ESPN refuses to pay 12-year-old March Madness bracket challenge winner

This is an archived article and the information in the article may be outdated. Please look at the time stamp on the story to see when it was last updated.

LAKE ZURICH, Ill. - An Illinois sixth grader put more than 11 million people to shame when he tied for first in ESPN's bracket challenge.

Sam Holtz’s near perfect bracket should have qualified him for a chance to win a $20,000 Best Buy gift card and a trip to the 2015 Maui Jim Maui Invitational.

But, ESPN told Holtz he was ineligible to win the prize because the winner has to be 18, and he used his dad's e-mail to enter the challenge, according to WGN.

The Chicago Tribune reports SportsCenter offered to let him anchor an episode of the show.

21 comments

  • TRAVIS

    First it is absolute sad that fox considers this news. ESPN is not refusing to pay the dishonest kid. ESPN clearly stated the rules that no one under 18 can win. This kid tried to manipulate ESPN by using his dads email address. SHAME ON THE KID ON HIS PARENTS AND FOX NEWS FOR MISREPRESENTING THIS ARTICLE

  • lisamoebartholomew

    As awesome as it is that he was able to nail all of his brackets, he disqualified himself right from the start. So in 5 years when he is qualified as an adult, I hope he does it again. Good luck, kid.

  • bob

    The rules clearly state you must be 18 to enter. What kind of lowlife would encourage them to break the rules and pay a child his gambling winnings?

    • Phantom

      lol dude he didn’t gamble or anything like that XD He never spent any money at all to play or get in or anything. He probably wanted to just make a bracket with his friends in a group and see who would get the most points. That’s what a lot of the kids at my school do. Just wanted to have fun.

  • Nick

    They should give him the money he is 12 and maybe he doesn’t have his own e-mail so pay him and it will all be over with!!

      • Anthony

        He didn’t cheat, he just didn’t meet the requirements. You need to look up the definition of cheating. He didn’t break any rules to improve his score, he just didn’t meet the requirements to win money.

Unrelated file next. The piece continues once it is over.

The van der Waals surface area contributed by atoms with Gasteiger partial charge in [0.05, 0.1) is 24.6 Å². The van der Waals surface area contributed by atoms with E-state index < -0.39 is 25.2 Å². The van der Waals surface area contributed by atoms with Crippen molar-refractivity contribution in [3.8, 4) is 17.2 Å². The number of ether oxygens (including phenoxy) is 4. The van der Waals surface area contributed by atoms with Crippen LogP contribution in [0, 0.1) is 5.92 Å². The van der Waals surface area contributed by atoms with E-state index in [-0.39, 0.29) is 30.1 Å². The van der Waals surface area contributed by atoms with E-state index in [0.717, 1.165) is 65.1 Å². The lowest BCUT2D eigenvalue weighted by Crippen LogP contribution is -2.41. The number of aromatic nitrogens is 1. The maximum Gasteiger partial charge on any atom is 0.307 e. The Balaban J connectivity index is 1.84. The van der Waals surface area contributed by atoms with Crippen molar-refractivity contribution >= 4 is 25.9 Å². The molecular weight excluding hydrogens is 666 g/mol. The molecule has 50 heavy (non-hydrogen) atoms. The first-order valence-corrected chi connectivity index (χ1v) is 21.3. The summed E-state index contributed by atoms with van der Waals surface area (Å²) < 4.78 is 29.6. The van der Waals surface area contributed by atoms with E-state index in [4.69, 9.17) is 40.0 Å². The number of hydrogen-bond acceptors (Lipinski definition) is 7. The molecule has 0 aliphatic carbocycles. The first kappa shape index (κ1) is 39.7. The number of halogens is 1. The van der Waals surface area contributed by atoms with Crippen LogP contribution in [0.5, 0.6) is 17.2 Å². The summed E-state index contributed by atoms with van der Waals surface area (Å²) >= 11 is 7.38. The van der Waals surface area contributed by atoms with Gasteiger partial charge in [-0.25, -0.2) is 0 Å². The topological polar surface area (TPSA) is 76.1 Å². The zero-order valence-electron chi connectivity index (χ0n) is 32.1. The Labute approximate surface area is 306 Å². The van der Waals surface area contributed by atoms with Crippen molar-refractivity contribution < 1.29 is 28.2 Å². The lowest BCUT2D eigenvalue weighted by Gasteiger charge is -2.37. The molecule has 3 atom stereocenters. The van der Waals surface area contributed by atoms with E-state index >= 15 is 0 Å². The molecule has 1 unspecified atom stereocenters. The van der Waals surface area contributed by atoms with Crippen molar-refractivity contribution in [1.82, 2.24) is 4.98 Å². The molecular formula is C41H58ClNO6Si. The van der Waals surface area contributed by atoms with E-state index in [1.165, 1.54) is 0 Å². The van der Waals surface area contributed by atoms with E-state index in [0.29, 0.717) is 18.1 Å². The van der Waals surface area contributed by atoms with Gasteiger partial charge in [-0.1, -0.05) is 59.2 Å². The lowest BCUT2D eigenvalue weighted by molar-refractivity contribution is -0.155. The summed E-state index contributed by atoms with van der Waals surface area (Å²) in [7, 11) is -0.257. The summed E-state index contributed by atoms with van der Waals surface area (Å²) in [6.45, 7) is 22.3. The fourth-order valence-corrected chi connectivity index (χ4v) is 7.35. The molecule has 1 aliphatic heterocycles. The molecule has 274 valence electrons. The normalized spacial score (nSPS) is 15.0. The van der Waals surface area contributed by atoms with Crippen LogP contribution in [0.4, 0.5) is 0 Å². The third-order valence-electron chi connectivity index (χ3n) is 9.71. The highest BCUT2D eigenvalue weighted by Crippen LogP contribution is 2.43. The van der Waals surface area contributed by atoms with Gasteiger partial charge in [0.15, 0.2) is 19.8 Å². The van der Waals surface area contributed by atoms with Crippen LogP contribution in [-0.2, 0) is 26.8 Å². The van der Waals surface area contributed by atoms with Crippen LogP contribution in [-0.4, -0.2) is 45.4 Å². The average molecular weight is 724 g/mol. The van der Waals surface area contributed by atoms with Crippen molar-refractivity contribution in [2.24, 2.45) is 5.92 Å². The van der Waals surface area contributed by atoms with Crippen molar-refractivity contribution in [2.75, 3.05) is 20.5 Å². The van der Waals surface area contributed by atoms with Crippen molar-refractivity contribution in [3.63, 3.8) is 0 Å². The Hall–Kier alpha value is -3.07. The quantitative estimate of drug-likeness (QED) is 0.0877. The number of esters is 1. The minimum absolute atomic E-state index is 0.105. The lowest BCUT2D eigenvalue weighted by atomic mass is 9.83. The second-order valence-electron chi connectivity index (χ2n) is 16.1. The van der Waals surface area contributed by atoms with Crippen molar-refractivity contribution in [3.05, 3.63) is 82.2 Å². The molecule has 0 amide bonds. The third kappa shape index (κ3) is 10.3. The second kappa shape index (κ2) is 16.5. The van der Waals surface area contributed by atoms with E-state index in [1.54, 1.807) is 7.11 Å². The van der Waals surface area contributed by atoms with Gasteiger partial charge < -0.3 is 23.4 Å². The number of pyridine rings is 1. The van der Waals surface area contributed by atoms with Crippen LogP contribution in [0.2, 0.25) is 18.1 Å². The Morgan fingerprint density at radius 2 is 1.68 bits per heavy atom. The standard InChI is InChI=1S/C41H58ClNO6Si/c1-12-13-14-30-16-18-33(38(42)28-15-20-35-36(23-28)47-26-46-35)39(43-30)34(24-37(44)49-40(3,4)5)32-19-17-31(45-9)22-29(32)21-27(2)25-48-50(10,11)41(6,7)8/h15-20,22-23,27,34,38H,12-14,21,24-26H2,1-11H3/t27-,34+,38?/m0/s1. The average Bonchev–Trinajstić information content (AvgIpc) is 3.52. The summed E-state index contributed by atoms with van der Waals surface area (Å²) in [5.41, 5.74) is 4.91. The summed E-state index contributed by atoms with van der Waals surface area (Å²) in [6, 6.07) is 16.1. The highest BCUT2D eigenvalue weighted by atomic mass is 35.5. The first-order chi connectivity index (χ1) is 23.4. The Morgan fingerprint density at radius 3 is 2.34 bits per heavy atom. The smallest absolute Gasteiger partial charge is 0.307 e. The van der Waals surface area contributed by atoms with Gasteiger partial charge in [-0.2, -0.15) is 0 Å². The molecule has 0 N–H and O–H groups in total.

• Anthony

      They’re not paying him because he’s under age, not because he didn’t use his own email address. Read the story.

  • Anthony

    Did this writer actually write “putting adults to shame?” There is no skill involved in guessing the NCAA tournament at all. It’s like 99% luck and this is a non story. Get it off the internet.

  • miles (dave)

    the whole must be 18 or older to win is so common that im guessing that its for legal reasons. it might be just to legally difficult or risky to give a child the prize. i think in good will he should get something. i dont think he cheated but i would say he disqualified him self from the beginning, to get the prize.

  • Allen

    Couple problems with this article. First he didn’t qualify because of his age. Secondly the $20000 was going to be chosen out of the top 1% of the brackets completed. Just so happens he tied for first. So he could have been randomly chosen out of 115,000 people to win the grand prize. Therefore he wasn’t denied for winning. He wouldn’t have been chosen because he didn’t qualify for the drawing.
    On a better note Best Buy decided to give him a $1000 gift card for his efforts. With that he bought himself a XBox one for himself and one to donate to Make A Wish. So in the end someone else out of the 115,000 will win the grand prize, he got a xbox one and donated one. I think in the end everyone won except for the fact this article would state that ESPN refused to pay.

  • Alison

    That is WEAK on ESPN’s part. If they cannot directly give the kid the $$ or prize he won, they could put the funds in to a college fund for him. Trust me – ESPN can afford it and if they don’t do anything they look like cheap idiots.

  • Chris

    ESPN shows their corporate greed. This is a child who won.

    The Child should get a 20,000 college scholarship

Comments are closed.

Notice: you are using an outdated browser. Microsoft does not recommend using IE as your default browser. Some features on this website, like video and images, might not work properly. For the best experience, please upgrade your browser.